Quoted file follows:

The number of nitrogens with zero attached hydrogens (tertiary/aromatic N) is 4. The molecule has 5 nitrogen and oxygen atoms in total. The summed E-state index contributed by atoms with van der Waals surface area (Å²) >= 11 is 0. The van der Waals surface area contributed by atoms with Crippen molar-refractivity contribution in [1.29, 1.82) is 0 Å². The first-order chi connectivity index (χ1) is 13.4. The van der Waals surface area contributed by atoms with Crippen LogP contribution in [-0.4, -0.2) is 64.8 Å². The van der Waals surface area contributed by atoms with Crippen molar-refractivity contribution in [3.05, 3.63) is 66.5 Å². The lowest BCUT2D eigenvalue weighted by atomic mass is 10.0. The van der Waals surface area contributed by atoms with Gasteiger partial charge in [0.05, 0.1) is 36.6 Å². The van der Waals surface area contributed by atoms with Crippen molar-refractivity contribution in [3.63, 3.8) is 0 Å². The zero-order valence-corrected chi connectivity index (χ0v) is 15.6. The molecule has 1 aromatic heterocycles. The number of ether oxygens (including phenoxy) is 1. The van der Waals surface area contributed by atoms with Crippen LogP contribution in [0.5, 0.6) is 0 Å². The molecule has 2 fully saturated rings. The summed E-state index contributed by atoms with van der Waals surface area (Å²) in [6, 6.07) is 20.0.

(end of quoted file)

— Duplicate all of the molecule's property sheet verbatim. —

The number of nitrogens with zero attached hydrogens (tertiary/aromatic N) is 4. The molecule has 5 nitrogen and oxygen atoms in total. The summed E-state index contributed by atoms with van der Waals surface area (Å²) >= 11 is 0. The van der Waals surface area contributed by atoms with Crippen molar-refractivity contribution in [1.29, 1.82) is 0 Å². The first-order chi connectivity index (χ1) is 13.4. The van der Waals surface area contributed by atoms with Crippen LogP contribution in [-0.4, -0.2) is 64.8 Å². The van der Waals surface area contributed by atoms with Crippen molar-refractivity contribution in [3.05, 3.63) is 66.5 Å². The lowest BCUT2D eigenvalue weighted by atomic mass is 10.0. The van der Waals surface area contributed by atoms with Gasteiger partial charge in [0.05, 0.1) is 36.6 Å². The van der Waals surface area contributed by atoms with Crippen molar-refractivity contribution in [3.63, 3.8) is 0 Å². The zero-order valence-corrected chi connectivity index (χ0v) is 15.6. The molecule has 1 aromatic heterocycles. The number of ether oxygens (including phenoxy) is 1. The van der Waals surface area contributed by atoms with Crippen LogP contribution in [0.5, 0.6) is 0 Å². The molecule has 2 fully saturated rings. The summed E-state index contributed by atoms with van der Waals surface area (Å²) in [6, 6.07) is 20.0.